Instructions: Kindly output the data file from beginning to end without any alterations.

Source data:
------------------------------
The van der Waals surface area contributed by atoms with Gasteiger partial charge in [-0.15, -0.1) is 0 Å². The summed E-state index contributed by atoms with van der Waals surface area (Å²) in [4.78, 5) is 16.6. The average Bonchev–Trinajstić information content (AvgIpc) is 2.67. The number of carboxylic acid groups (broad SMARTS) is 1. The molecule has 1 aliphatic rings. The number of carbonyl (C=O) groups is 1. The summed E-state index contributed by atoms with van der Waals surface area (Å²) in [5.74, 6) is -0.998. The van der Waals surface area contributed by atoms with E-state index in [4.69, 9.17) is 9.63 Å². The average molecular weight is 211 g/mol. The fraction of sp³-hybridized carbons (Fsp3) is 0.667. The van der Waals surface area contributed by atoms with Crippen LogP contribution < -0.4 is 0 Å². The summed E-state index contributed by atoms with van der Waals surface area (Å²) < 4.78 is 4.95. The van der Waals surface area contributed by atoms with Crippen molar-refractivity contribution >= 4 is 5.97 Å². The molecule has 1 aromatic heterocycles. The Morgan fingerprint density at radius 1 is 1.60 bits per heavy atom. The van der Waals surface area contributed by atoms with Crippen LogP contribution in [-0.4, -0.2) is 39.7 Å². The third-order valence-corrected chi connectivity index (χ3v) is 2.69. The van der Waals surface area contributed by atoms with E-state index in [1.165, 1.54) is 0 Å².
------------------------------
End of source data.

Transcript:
The van der Waals surface area contributed by atoms with Gasteiger partial charge in [-0.15, -0.1) is 0 Å². The summed E-state index contributed by atoms with van der Waals surface area (Å²) in [4.78, 5) is 16.6. The average Bonchev–Trinajstić information content (AvgIpc) is 2.67. The number of carboxylic acid groups (broad SMARTS) is 1. The molecule has 1 aliphatic rings. The number of carbonyl (C=O) groups is 1. The summed E-state index contributed by atoms with van der Waals surface area (Å²) in [5.74, 6) is -0.998. The van der Waals surface area contributed by atoms with E-state index in [4.69, 9.17) is 9.63 Å². The average molecular weight is 211 g/mol. The fraction of sp³-hybridized carbons (Fsp3) is 0.667. The van der Waals surface area contributed by atoms with Crippen LogP contribution < -0.4 is 0 Å². The summed E-state index contributed by atoms with van der Waals surface area (Å²) < 4.78 is 4.95. The van der Waals surface area contributed by atoms with Crippen molar-refractivity contribution >= 4 is 5.97 Å². The molecule has 1 aromatic heterocycles. The Morgan fingerprint density at radius 1 is 1.60 bits per heavy atom. The van der Waals surface area contributed by atoms with Crippen LogP contribution in [-0.4, -0.2) is 39.7 Å². The third-order valence-corrected chi connectivity index (χ3v) is 2.69. The van der Waals surface area contributed by atoms with E-state index in [1.165, 1.54) is 0 Å².